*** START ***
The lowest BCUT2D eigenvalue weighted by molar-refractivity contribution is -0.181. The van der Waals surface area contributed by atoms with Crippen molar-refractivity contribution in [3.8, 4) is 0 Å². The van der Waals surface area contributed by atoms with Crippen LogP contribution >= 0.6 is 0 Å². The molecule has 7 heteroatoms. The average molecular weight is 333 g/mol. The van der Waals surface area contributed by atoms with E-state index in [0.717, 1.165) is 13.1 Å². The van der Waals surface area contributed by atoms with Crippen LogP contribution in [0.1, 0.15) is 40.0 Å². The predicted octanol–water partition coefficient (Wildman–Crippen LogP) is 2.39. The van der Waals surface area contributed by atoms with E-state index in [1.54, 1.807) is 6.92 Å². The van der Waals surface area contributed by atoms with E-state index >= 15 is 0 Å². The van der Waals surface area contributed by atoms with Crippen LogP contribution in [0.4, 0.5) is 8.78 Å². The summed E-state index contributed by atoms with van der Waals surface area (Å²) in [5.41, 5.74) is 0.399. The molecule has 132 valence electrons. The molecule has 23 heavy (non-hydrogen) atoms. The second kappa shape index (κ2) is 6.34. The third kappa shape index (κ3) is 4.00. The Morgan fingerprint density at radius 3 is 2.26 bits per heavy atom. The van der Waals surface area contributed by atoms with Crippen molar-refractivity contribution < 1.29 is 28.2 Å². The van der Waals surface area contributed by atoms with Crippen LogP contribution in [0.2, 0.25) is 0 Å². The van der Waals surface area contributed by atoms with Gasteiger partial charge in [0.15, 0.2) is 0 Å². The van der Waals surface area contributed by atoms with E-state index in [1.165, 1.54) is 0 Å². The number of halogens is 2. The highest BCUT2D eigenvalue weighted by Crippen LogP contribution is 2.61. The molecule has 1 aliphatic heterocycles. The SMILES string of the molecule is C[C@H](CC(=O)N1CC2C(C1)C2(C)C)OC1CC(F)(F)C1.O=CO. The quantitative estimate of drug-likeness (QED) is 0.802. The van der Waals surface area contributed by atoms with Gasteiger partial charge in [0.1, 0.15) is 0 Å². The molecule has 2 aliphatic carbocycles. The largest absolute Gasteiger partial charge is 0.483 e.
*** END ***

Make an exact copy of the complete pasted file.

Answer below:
The lowest BCUT2D eigenvalue weighted by molar-refractivity contribution is -0.181. The van der Waals surface area contributed by atoms with Crippen molar-refractivity contribution in [3.8, 4) is 0 Å². The van der Waals surface area contributed by atoms with Crippen LogP contribution >= 0.6 is 0 Å². The molecule has 7 heteroatoms. The average molecular weight is 333 g/mol. The van der Waals surface area contributed by atoms with E-state index in [0.717, 1.165) is 13.1 Å². The van der Waals surface area contributed by atoms with Crippen LogP contribution in [0.1, 0.15) is 40.0 Å². The predicted octanol–water partition coefficient (Wildman–Crippen LogP) is 2.39. The van der Waals surface area contributed by atoms with E-state index in [1.54, 1.807) is 6.92 Å². The van der Waals surface area contributed by atoms with E-state index >= 15 is 0 Å². The van der Waals surface area contributed by atoms with Crippen LogP contribution in [0.4, 0.5) is 8.78 Å². The summed E-state index contributed by atoms with van der Waals surface area (Å²) in [5.41, 5.74) is 0.399. The molecule has 132 valence electrons. The molecule has 23 heavy (non-hydrogen) atoms. The second kappa shape index (κ2) is 6.34. The third kappa shape index (κ3) is 4.00. The Morgan fingerprint density at radius 3 is 2.26 bits per heavy atom. The van der Waals surface area contributed by atoms with Crippen molar-refractivity contribution < 1.29 is 28.2 Å². The van der Waals surface area contributed by atoms with Crippen LogP contribution in [0.2, 0.25) is 0 Å². The van der Waals surface area contributed by atoms with Gasteiger partial charge in [0.15, 0.2) is 0 Å². The van der Waals surface area contributed by atoms with E-state index in [1.165, 1.54) is 0 Å². The number of halogens is 2. The highest BCUT2D eigenvalue weighted by Crippen LogP contribution is 2.61. The molecule has 1 aliphatic heterocycles. The SMILES string of the molecule is C[C@H](CC(=O)N1CC2C(C1)C2(C)C)OC1CC(F)(F)C1.O=CO. The quantitative estimate of drug-likeness (QED) is 0.802. The van der Waals surface area contributed by atoms with Gasteiger partial charge in [0.1, 0.15) is 0 Å². The molecule has 2 aliphatic carbocycles. The largest absolute Gasteiger partial charge is 0.483 e.